Stained Glass for All Saints Chapel at Carroll College

I spent 3 weeks as Artist in Residence at Carroll College in Helena, Montana in February working on the initial design concepts and preliminary drawings for five new stained glass windows. Since then I’ve been back in my studio making shop drawings, scale designs, supporting artwork and full-size drawings with specifications for building the stained glass. Below, work-in-progress on windows based on an analysis of the Medieval geometry of the San Damiano crucifix.

 

 

My latest work: please come and visit Weds, Oct 19th, 7-9pm

I’m doing an artist residency at the Studios at MASS MoCA right now and we’re having an Open Studio next Weds, Oct 19th, 5-7pm. You are cordially invited. I hope local folks will drop by. I’m one of 10 artists, location is on the MASS MoCA campus. More info and directions here. I’ll be showing math-based drawings, my stained glass tiling, and sculptural models made with computer scientist Duane Bailey this past summer,

Everyone is welcome, so please share if you wish. The Facebook event is at https://www.facebook.com/events/341789096165887/

Why teach stained glass design?

September Stained Glass Design workshop: Step-by-step from idea to finished window

cutline.jpg

 

Do you know how to accurately measure a window opening; take templates; make full-size shop drawings? What if your window needs support bars or has curved perimeters? Are you consistent in coding perimeter lines to prevent installation errors? Is it easy to decide where to position bars and leadlines?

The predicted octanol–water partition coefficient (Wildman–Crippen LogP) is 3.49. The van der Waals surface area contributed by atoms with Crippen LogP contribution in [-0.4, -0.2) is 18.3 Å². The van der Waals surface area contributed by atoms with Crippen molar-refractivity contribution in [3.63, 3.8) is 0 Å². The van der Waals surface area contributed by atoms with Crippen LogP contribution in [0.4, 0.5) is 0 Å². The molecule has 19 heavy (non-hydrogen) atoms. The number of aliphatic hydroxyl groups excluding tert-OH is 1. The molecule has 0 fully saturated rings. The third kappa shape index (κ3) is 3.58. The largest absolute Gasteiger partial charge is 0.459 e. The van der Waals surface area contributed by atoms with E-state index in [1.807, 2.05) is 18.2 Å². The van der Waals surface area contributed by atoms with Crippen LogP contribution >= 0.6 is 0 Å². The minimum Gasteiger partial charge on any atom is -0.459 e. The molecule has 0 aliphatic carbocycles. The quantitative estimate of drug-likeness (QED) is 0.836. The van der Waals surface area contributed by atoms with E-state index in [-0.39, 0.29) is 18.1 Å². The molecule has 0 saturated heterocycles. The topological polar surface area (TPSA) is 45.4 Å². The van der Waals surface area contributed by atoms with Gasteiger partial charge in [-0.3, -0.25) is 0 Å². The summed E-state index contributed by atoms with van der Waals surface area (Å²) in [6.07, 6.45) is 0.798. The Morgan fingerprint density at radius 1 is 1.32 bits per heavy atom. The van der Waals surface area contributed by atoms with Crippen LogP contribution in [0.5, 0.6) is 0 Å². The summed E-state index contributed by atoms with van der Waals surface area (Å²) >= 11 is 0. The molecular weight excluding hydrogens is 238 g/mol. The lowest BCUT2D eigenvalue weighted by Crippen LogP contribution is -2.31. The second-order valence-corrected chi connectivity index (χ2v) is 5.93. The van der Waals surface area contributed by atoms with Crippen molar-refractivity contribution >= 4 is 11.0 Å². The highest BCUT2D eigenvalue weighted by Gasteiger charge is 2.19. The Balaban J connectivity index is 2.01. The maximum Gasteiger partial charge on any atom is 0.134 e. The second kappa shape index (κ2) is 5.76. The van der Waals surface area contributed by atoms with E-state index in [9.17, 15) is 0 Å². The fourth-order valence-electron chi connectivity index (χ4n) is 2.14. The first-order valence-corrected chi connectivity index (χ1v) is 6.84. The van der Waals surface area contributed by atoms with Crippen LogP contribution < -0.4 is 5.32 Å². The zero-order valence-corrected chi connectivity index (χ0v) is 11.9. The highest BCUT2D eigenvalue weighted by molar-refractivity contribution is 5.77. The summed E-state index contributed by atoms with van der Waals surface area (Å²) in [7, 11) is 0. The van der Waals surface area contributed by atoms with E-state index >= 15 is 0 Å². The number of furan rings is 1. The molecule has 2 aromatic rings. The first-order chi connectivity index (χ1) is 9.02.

If you’re dedicated to making good stained glass but have answered ‘no’ to most of these questions, please note: I am offering a specialized drawing workshop that shows how to design and build stained glass windows according to a logical, repeatable, step-by-step process.

So how do you birth an idea? Well, drawing is fundamental.

Aside from imagery and subject matter, there are four key visual components to stained glass: colour, line, value and transparency. Exploring options in all these areas is an important part of the creative process, and it’s difficult to do this when ideas are still floating around inside your head. This is where design drawing comes in; making sketches, working to scale, drawing a cutline, and, in the case of painted stained glass, making a full-sized black and white drawing.